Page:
Rates surpass 7% for the first time since 2001.
Long-term mortgage rates have topped 7% for the first time in 20 years, further cooling the housing market.
The Mortgage Bankers Association reported Wednesday that the contract rate on a 30-year fixed home loan jumped 22 basis points to 7.16% in the week ended Oct. 21 – the highest since 2001. Mortgage rates increased for the 10th time, driving down demand significantly.
Overall mortgage application volume dipped 1.7% week over week, according to the MBA. Refinance applications saw a 0.1% gain from the week prior, while purchase applications declined 2% to the slowest pace since 2015.
“Despite higher rates and lower overall application activity, there was a slight increase in FHA purchase applications, as FHA rates remained lower than conventional loan rates,” said Joel Kan, MBA’s deputy chief economist. “MBA’s forecast expects both economic and housing market weakness in 2023 to drive a 3% decline in purchase originations, while refinance volume is anticipated to decline by 24%.”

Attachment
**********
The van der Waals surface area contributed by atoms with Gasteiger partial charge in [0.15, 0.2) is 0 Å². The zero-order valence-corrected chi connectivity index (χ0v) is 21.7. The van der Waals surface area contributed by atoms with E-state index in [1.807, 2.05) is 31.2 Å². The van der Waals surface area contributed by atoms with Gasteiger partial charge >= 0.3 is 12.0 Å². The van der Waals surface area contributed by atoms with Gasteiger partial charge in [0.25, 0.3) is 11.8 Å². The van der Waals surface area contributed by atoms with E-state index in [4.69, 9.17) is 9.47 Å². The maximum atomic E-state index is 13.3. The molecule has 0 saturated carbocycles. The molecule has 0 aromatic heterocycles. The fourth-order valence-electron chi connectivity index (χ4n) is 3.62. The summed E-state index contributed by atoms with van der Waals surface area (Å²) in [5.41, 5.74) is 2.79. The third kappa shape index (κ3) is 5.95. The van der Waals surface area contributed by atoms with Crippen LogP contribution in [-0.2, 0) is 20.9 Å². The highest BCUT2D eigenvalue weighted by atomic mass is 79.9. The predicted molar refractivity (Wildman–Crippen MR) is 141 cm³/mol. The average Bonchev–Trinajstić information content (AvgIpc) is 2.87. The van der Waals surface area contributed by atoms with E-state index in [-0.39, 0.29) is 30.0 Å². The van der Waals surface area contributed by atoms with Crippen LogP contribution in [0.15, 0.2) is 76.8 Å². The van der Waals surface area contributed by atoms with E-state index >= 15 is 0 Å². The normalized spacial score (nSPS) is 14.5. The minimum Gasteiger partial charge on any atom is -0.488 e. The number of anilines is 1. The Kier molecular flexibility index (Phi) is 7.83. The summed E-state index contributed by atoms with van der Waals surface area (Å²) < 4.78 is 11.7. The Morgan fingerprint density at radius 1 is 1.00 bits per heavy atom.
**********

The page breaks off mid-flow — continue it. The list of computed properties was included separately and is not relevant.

With mortgage demand cooling rapidly, home price growth has slowed considerably across many markets. New data from the S&P CoreLogic Case-Shiller index showed that national home price appreciation decelerated to a 13% annual rate in August, down from 15.6% the month before.
“The -2.6% difference between those two monthly rates of change is the largest deceleration in the history of the index (with July’s deceleration now ranking as the second largest),” said Craig Lazzara, managing director at S&P DJI. “As the Federal Reserve moves interest rates higher, mortgage financing becomes more expensive, and housing becomes less affordable. Given the continuing prospects for a challenging macroeconomic environment, home prices may well continue to decelerate.”